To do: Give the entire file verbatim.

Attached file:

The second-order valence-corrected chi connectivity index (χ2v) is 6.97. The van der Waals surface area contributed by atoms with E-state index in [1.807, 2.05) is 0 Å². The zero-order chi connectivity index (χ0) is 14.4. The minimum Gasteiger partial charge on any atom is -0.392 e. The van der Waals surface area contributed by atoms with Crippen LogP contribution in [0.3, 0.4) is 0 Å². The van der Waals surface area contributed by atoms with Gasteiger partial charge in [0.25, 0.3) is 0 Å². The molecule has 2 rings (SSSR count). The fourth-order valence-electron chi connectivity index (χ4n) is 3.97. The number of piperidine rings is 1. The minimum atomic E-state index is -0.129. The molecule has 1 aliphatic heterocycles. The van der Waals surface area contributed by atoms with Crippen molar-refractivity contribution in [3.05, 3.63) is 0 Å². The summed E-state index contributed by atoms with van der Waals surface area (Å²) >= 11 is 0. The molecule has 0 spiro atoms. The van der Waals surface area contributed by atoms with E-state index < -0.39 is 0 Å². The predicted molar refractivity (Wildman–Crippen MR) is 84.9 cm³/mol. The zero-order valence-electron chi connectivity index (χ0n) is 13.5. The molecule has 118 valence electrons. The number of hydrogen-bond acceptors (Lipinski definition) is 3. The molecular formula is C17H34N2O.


The second-order valence-corrected chi connectivity index (χ2v) is 6.97. The van der Waals surface area contributed by atoms with E-state index in [1.807, 2.05) is 0 Å². The zero-order chi connectivity index (χ0) is 14.4. The minimum Gasteiger partial charge on any atom is -0.392 e. The van der Waals surface area contributed by atoms with Crippen LogP contribution in [0.3, 0.4) is 0 Å². The van der Waals surface area contributed by atoms with Gasteiger partial charge in [0.25, 0.3) is 0 Å². The molecule has 2 rings (SSSR count). The fourth-order valence-electron chi connectivity index (χ4n) is 3.97. The number of piperidine rings is 1. The minimum atomic E-state index is -0.129. The molecule has 1 aliphatic heterocycles. The van der Waals surface area contributed by atoms with Crippen molar-refractivity contribution in [3.05, 3.63) is 0 Å². The summed E-state index contributed by atoms with van der Waals surface area (Å²) >= 11 is 0. The molecule has 0 spiro atoms. The van der Waals surface area contributed by atoms with E-state index < -0.39 is 0 Å². The predicted molar refractivity (Wildman–Crippen MR) is 84.9 cm³/mol. The zero-order valence-electron chi connectivity index (χ0n) is 13.5. The molecule has 118 valence electrons. The number of hydrogen-bond acceptors (Lipinski definition) is 3. The molecular formula is C17H34N2O.